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Ascend4nt

File + Process Imports and Exports - DLL, EXE etc

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File + Process Imports/Exports Information UDFs

Posted ImagePosted Image

Forwarder String Support, C++ Name Undecorating Added!!

(Extreme case of string forwarding from wsock32.dll example in this post)

This UDF gets Function Imports and Exports for any Windows PE file (.DLL, .EXE), both 32-bit and 64-bit (unlike most programs out there), and from either a 32-bit or 64-bit Process.

I created this due to my frustration with other programs either working only *some* of the time, or having a common inability to read PE32+ (x64) file format tables properly.

There's just two functions in the main UDF - _FileGetWinPEImports or _FileGetWinPEExports. The bundled TestImportExportsList program lets you explore files on your system.

*Newly included are: _ProcessGetWinPEImports, _ProcessGetWinPEExports and TestProcessImportExportsList program (requires my Process Functions UDF).

NOTE: *Compressed* executable files will only give the Import information for the 'decompressor'. The only way to get the compressed executable's Import information is to decompress the executable.

Anyway, enjoy my hard work. Either read on for more information about some of the features, or see below for the License agreement and Download link.

Information on 'Virtual Offset of Thunk':

These address offsets you see are offsets from the base of the .DLL or .EXE file (uncompressed only!), where the actual function location of an 'Import' gets placed. All calls to these functions load addresses from these Thunk locations in order to correctly place a call to the right DLL function. (This is totally different than the old Import fixup location lists of earlier pre-NT systems). Technically, you could overwrite these Thunks with addresses to your own functions, but this is a dangerous thing to do. Its a neat tool to have though.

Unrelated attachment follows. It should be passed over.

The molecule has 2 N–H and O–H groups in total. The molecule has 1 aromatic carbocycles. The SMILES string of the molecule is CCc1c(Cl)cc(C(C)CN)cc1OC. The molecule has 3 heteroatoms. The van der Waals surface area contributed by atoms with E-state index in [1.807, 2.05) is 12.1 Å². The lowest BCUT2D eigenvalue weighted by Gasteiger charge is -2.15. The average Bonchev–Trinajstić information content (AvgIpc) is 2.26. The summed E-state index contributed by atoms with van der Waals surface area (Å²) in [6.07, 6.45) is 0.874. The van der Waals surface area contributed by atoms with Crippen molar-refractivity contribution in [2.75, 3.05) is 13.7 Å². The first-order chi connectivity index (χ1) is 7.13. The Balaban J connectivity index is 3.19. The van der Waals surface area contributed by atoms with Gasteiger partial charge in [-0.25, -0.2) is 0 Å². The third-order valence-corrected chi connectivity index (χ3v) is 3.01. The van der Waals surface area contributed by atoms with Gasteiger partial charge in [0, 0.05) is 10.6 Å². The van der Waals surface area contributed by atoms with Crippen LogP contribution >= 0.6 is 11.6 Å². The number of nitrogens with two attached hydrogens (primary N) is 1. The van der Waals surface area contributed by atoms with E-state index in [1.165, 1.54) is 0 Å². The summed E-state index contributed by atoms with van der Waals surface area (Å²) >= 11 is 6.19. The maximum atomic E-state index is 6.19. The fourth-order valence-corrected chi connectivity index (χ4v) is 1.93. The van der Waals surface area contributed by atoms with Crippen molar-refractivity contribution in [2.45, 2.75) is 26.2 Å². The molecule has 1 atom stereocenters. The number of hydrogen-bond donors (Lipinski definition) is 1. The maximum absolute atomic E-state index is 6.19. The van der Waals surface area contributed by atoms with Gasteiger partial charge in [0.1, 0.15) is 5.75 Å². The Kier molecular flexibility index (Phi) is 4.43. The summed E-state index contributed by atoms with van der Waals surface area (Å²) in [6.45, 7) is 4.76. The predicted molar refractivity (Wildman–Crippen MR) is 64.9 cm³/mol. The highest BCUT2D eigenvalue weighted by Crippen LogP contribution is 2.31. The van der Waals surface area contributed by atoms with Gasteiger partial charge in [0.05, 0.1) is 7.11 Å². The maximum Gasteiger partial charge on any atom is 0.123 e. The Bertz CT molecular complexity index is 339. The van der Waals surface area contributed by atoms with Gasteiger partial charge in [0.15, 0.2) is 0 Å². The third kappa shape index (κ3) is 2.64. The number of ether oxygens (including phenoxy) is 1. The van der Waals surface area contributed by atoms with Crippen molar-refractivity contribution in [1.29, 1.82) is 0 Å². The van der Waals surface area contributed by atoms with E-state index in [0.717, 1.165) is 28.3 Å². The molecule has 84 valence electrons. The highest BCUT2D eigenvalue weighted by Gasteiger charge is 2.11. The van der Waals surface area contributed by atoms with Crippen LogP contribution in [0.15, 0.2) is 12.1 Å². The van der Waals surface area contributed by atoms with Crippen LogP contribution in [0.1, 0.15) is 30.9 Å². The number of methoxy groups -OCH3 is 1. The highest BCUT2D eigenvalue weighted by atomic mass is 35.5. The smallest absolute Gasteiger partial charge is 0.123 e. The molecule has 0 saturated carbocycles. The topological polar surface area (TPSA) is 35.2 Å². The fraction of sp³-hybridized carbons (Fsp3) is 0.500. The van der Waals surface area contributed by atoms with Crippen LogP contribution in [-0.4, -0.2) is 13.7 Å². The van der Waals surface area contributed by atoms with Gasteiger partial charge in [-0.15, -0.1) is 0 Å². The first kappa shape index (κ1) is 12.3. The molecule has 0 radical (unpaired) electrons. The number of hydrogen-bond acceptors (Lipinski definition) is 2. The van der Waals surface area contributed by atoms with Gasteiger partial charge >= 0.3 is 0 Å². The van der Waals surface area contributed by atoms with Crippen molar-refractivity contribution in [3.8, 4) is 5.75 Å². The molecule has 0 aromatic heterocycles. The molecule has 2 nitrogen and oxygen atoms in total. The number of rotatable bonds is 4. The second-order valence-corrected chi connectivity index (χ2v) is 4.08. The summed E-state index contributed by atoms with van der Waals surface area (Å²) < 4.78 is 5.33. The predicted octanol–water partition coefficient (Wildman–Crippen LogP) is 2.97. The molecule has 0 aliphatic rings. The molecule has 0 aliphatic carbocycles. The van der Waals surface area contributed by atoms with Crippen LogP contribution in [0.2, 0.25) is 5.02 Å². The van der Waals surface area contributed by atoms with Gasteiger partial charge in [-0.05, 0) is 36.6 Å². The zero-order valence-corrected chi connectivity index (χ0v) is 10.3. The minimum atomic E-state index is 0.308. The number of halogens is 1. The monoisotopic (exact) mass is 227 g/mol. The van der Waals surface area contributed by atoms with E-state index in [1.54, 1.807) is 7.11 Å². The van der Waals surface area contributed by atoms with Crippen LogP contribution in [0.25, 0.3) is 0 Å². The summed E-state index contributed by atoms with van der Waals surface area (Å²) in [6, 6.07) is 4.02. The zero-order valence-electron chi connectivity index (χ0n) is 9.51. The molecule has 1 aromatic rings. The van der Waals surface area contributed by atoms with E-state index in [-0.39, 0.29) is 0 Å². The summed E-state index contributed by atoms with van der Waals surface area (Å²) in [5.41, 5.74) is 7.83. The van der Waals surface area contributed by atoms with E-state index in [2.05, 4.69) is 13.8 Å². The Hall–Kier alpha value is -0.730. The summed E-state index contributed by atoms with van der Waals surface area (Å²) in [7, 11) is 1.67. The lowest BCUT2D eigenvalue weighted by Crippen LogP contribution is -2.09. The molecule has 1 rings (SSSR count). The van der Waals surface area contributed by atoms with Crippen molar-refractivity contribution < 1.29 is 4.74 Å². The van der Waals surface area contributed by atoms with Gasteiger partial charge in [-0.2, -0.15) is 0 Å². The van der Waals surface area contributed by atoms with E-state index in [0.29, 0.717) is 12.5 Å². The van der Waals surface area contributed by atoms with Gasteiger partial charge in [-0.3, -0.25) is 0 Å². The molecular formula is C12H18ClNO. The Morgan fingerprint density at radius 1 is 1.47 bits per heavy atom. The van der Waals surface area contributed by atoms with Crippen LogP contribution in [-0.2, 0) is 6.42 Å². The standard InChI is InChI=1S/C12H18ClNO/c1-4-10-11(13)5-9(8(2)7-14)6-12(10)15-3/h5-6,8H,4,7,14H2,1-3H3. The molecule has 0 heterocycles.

Forwarder functions? An explanation:

The whole 'DLLNAME.Functionname' string might be confusing to you, but here's an explanation of why an address can not and should not be returned. To better understand all this, grab a copy of DLL Export Viewer, (which doesn't report Relative/Function addresses correctly for Forwarded functions) and then follow along: *update: as of v1.50, DLL Export Viewer now reports forwarder string info (I was the one that reported the bug heh)

Okay, open up DLL Export Viewer and look at (for this example) KERNEL32.DLL - lets pick 'HeapFree', a known Forwarded function. DLL Export Viewer reports the following (on XP SP3):Relative Address: 0x0000910c, 'Loaded' address: 0x7c80910c. *Neither* is the case, though - 0x0000910c is in fact just the virtual address of the forwarder string!

Now, with my Exports function, you'll find that 'HeapFree' is reported (correctly) as a Forwarder string. What you'll see then is 'NTDLL.RtlFreeHeap'. What does that mean? It means that:

  • HeapFree is not a part of KERNEL32.DLL (and hasn't been for a while),
  • When that function is called or the address retrieved via 'GetProcAddress', the function 'RtlFreeHeap' in NTDLL.DLL is the function that's actually called (or returned as an address). Hopefully the 'DLLNAME.FunctionName' structure of a Forwarder string is starting to make sense now?
  • The address you get when you do 'GetProcAddress' does *not* correspond to what you see in DLL Export Viewer - in fact, 'HeapFree's reported address lies entirely OUTSIDE of kernel32.dll's memory space - pointing instead inside of NTDLL.DLL, at (guess what?): RtlFreeHeap.